This may be the oldest existing structure in Beverly. Local tradition says James Westfall built the first floor of the north section of this home as a log fort in 1772-74. Deed records are confused, but the log section of the house certainly . . . — — Map (db m24734) HM
This circuit clerk's office was in a wing added to the east side of the Courthouse in 1838. In 1907, Aries Hill built this store between Courthouse and the Bushrod Crawford House where the circuit clerk's office had been. The door on the left leads . . . — — Map (db m24672) HM
This house was built in 1890 by Dr. Humboldt Yokum. The son of Dr. George Yokum, he grew up in the house next door. Humboldt acted as peace emissary during the controversy over moving the county seat. He rode into Elkins to head off the faction of . . . — — Map (db m24789) HM
John Earle owned the original log home situated on this property. He operated a mill on Files Creek, possibly built by Jacob Westfall near the original Westfall fort. In 1879, Earle sold this property, as well as the larger adjoining property with . . . — — Map (db m24787) HM
This cabin was originally located one mile south of Beverly, WV on State Route 219 at County Road 37, next to the Stalnaker Cemetery.
It was moved to its current location in fall of 1996. — — Map (db m159673) HM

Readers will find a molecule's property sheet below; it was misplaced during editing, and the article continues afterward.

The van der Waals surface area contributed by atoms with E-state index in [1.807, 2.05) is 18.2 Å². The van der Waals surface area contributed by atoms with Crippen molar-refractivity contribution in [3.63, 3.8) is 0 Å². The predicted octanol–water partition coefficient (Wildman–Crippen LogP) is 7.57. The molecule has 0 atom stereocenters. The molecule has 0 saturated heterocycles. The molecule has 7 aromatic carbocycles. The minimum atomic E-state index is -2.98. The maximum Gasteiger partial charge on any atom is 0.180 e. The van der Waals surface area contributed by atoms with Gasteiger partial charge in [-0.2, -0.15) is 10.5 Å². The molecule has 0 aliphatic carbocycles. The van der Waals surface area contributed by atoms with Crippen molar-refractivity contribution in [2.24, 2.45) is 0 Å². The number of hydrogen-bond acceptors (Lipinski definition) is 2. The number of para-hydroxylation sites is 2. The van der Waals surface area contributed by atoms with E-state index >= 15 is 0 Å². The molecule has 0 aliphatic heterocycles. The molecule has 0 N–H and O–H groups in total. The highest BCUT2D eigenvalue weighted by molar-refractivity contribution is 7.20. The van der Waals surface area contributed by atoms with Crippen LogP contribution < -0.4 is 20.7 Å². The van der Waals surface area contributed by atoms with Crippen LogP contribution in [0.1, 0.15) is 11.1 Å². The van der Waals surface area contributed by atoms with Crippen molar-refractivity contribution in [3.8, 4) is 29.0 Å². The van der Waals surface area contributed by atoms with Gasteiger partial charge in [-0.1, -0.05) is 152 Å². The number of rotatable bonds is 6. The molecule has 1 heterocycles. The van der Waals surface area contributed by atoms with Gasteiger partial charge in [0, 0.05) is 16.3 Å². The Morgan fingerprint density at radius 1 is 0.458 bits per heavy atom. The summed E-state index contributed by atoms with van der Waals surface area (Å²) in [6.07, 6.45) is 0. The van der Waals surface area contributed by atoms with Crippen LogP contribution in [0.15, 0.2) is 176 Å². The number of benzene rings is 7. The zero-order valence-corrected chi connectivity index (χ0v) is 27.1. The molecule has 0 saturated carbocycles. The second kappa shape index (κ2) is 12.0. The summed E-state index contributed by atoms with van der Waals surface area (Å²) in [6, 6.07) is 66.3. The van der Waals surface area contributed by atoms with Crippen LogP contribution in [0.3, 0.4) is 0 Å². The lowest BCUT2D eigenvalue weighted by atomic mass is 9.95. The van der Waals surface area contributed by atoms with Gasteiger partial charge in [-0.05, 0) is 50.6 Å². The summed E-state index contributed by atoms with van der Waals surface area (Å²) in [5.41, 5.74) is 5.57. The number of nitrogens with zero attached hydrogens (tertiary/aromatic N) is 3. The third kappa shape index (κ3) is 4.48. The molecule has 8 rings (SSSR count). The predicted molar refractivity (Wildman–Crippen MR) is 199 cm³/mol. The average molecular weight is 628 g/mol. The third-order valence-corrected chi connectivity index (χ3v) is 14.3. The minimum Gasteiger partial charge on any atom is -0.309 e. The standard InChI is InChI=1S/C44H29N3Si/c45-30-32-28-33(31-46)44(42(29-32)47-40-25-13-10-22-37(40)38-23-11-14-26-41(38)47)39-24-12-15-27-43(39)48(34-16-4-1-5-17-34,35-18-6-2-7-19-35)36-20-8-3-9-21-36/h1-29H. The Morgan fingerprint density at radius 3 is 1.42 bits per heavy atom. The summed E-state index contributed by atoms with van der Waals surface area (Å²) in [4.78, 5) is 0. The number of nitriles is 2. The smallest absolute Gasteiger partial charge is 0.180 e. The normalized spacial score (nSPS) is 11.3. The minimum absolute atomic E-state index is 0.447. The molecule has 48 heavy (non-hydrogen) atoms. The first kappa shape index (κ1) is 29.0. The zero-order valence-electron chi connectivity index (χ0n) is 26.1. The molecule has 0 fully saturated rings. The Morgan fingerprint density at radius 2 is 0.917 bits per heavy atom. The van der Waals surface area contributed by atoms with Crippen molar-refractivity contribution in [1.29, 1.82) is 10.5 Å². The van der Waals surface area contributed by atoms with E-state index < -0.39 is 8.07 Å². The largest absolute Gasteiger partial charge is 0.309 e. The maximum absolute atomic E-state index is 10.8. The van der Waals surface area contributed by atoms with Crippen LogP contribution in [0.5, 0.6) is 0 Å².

Laura Jackson Arnold, sister of Thomas "Stonewall" Jackson, lived here at the time of the Civil War with her husband Jonathan and three children, Thomas, Anna, and Stark. Jonathan, a wealthy landowner, purchased this ca 1820 brick house in 1845. . . . — — Map (db m164653) HM
Arnold, sister of Confederate Gen. Stonewall Jackson, was a strong Unionist during the Civil War. She opened her home to Union soldiers and nursed those who were sick. In 1897, Arnold was made an honorary member of the Society of the Army of WV. Due . . . — — Map (db m165103) HM
Local carpenter, legislator, office-holder, self-educated architect and the state's most famous builder and designer of covered bridges, Lemuel Chenoweth lived in Randolph County his entire life, 1811-1887. Bridges at Barrackville and Philippi are . . . — — Map (db m23342) HM
This last home of Lemuel Chenowith (1811-1887) was built in 1856. The unique construction features in the house demonstrate his skills as an architect, carpenter, and bridgebuilder. Lemuel and his brother Eli built a number of covered bridges on . . . — — Map (db m24481) HM
Marked by the remnants of Union entrenchments from the occupation of Beverly after the Battle of Rich Mountain, the Confederate cemetery atop Mt. Iser contains the graves of at least 70 persons killed near here during the Civil War. Calvin Collett . . . — — Map (db m189214) HM
Life in Beverly changed following the Union victory at Rich Mountain on July 11, 1861. Many of the community’s outspoken Southern sympathizers fled south. Some of those who remained resented the hardship that came with Union occupation, although . . . — — Map (db m155078) HM